NASW VA/Metro DC Professional Certification in Trauma & Resilience Informed Care Training Program and Recertification
Please note, this certification program is only offered in the spring and fall. If you are looking for the recertification application, scroll all the way to the bottom of this page and apply based on your chapter location. Thank you.
Key Components of a Trauma-Informed Model for Collaborative Therapeutic Care
Through this certification, you will learn:
Transdiagnostic skills (e.g., managing therapeutic alliance and rupture, building motivation, clarifying expectations of treatment, and engaging in collaborative planning)
Knowledge skills [e.g., childhood trauma (ACEs and other types of trauma), impacts on individual attachment style, building next-generation health via community resilience and system change work]
Brain science (e.g., trauma outcomes on the brain)
Identification and assessment skills
Gold-standard treatment (e.g., phase-oriented care)
Impacts of trauma and resilience work on you as a professional (vicarious trauma)
Trauma Certification Courses (Fall and Spring – twice a year)
Foundational Course and Collaborative TX Planning (3.5 hours–2 on-demand, 1.5 live)
Common factors critical to optimizing therapeutic change
Collaborative treatment planning
Trauma Perspective Series (31 hours–17.5 on-demand, 13.5 live)
Trauma and the brain: Innovations in neuroscience and trauma-informed practices
Emotional agility-building and engaging in trauma-informed, phase-oriented treatment with clients
Impact of vicarious trauma (VT) and keys to building professional and personal resilience
Trauma and resilience in the community: Building next-generation health
Phase-Oriented Treatment Approaches
During the last 20 years research, leading institutions recognize that adverse childhood experiences (ACEs) are common across all populations and provide the basis for many common public health challenges and social problems that adults, children, and families face (Anda & Felitti, 2011). For some individuals, ACEs can result in traumatic memories and responses that become barriers to overall health and well-being.
Trauma-informed models of care are critical in addressing biological alterations, arousal functioning, and relational challenges that can arise as a result of singular or chronic forms of trauma. As Dr. Ricky Greenwald (Greenwald, 2012) explains, trauma can create sore spots around certain experiences. Normally, when this experience happens, a person would have a small response, but with a sore spot, clients respond disproportionally to everyday experiences. These inflated responses often harm clients by preventing them from accessing goals related to health, relationships, and overall quality of life.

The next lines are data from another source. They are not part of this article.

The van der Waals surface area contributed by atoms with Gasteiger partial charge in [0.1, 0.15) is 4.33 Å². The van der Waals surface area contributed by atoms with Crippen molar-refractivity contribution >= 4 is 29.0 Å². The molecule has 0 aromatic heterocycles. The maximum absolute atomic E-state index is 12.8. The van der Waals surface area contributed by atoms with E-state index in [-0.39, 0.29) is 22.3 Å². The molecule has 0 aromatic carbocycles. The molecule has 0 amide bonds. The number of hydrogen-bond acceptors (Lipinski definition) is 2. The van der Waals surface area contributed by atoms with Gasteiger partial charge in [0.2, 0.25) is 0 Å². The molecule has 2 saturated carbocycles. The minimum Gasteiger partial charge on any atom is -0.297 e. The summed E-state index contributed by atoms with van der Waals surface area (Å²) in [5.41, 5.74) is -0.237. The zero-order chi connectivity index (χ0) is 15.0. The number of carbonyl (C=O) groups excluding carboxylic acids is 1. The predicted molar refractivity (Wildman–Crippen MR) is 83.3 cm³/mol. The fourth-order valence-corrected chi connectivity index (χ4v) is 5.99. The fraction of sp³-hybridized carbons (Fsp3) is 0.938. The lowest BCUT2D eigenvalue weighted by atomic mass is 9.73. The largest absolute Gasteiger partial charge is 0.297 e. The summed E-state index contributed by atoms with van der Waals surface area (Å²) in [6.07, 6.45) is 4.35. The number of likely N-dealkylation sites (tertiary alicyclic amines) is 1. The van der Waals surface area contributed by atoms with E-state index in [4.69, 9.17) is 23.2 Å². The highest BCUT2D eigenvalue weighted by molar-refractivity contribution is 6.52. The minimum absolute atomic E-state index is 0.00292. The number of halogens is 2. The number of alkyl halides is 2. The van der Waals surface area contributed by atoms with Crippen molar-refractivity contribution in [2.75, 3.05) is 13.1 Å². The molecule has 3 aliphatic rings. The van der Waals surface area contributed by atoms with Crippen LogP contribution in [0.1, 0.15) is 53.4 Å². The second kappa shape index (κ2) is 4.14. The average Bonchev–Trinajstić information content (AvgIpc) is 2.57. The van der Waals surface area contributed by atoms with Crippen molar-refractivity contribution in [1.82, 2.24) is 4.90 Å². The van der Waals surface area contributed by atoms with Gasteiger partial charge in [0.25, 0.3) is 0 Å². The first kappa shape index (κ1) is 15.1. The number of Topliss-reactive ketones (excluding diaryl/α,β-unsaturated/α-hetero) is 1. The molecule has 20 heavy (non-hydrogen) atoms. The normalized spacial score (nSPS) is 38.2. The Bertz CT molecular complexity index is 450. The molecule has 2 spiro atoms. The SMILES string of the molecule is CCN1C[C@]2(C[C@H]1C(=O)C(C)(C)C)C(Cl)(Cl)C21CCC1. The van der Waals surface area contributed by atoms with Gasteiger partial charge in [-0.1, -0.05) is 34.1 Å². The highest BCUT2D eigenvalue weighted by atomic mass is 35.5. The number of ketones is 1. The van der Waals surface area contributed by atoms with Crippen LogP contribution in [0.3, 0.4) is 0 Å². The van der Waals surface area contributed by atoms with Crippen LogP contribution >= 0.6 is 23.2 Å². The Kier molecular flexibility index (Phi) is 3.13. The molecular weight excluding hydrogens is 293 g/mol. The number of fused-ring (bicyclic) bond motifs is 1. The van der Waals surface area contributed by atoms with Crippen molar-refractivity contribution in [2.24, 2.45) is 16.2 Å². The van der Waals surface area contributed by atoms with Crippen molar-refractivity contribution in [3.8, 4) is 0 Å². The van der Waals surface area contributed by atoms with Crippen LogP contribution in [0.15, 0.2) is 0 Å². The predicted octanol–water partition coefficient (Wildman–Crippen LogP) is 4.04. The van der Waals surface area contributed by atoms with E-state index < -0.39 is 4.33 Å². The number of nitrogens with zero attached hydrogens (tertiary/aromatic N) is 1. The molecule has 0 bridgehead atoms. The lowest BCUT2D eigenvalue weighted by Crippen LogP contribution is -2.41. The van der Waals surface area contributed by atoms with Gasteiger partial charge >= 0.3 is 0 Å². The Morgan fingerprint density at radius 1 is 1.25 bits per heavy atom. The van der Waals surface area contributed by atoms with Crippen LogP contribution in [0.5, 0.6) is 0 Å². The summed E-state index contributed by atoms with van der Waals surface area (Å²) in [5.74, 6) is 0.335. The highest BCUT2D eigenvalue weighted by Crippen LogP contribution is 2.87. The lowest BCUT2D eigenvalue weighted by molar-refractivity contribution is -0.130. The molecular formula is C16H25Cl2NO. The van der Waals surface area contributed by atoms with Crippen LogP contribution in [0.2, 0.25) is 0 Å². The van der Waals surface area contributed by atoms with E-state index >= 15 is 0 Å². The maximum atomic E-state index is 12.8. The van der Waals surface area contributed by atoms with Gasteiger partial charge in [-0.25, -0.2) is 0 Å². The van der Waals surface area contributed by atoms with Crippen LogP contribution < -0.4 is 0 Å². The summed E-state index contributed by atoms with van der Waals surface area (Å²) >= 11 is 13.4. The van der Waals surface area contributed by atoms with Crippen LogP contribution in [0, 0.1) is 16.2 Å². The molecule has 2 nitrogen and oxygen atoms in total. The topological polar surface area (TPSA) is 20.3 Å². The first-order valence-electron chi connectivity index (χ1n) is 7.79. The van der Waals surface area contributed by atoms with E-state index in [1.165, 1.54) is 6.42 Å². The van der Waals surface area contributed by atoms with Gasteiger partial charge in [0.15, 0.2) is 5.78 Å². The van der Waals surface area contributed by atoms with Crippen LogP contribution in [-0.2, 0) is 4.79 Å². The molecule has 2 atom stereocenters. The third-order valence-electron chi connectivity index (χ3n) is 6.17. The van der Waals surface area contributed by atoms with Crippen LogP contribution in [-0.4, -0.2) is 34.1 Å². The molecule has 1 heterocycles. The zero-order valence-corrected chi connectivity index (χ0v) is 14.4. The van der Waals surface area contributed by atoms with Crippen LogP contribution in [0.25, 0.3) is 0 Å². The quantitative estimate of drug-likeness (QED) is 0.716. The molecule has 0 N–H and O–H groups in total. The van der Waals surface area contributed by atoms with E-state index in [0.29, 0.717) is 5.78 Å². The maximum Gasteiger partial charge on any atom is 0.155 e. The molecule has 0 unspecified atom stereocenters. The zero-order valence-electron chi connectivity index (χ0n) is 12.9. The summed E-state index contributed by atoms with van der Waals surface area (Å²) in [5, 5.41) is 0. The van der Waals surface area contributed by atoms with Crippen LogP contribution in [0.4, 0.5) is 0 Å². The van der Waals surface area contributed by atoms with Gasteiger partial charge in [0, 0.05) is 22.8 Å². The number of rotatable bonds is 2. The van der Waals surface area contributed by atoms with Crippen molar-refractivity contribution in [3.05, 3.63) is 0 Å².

Research suggests that phase modeled programs are the standard of care for clients who have experienced trauma (Foa, Keane, & Friedman, 2009). Trauma-informed, phase-oriented models of care focus on clients’ treatment motivation and their progression through the phases based on clients’ readiness for each stage of change. These models usually incorporate three phases of treatment focused on Safety and Stabilization, Reprocessing of Traumatic Memories, and Reintegration (Herman 1992, Janet, 1889).
Using evidence-informed interventions throughout each phase of treatment, clients are encouraged to understand the impact that traumatic events (including, but not limited to, ACEs) have had on their ability to reach their goals, develop skills in achieving safety, become educated on techniques to reduce the physiological impact of past trauma, process their trauma, and feel empowered to harness their strengths to move beyond the barriers their past trauma has created.
Additional Evidence-based Therapeutic Treatment Factors
During the last few decades, clinical research has identified important therapeutic treatment factors that enhance clinical outcomes across client groups. These key factors are the foundation of the Trauma Therapy Certificate: The Resilience Effect™ training program and are integrated into all treatment goals and life planning goals.
It has become widely accepted that certain trans-diagnostic common factors exist in the therapeutic process. These common factors relate to the impact of client and clinician characteristics, relationship factors, motivation, clarity of expectations of treatment, and other ingredients of the therapeutic process common to any psychotherapy, regardless of treatment modality or model. Successful treatment models embrace these factors and incorporate them as part of their foundation.
Valuing the Importance of Feedback
Feedback helps everyone get a better picture of where they are and where they are going. Regular feedback ensures that clients and their support systems are truly heard throughout the therapeutic process. Feedback allows clients, their support systems, and professional(s) to evaluate changes in client progress, strengthen therapeutic alliance, provide more accurate case conceptualizations, and facilitate a deepening in treatment planning discussions (Hatfield & Ogles, 2006).
The NASW VA/Metro DC Professional Certification in Trauma and Resilience Informed Care Training Program shares feedback approaches that clinicians can integrate into their assessment and treatment planning process both at the start and end of each treatment session, as well as during the evaluation of discharge planning. Key areas for feedback include motivation for treatment, life satisfaction, and therapeutic alliance. Additional opportunities for feedback are incorporated into the treatment process based on case-specific needs.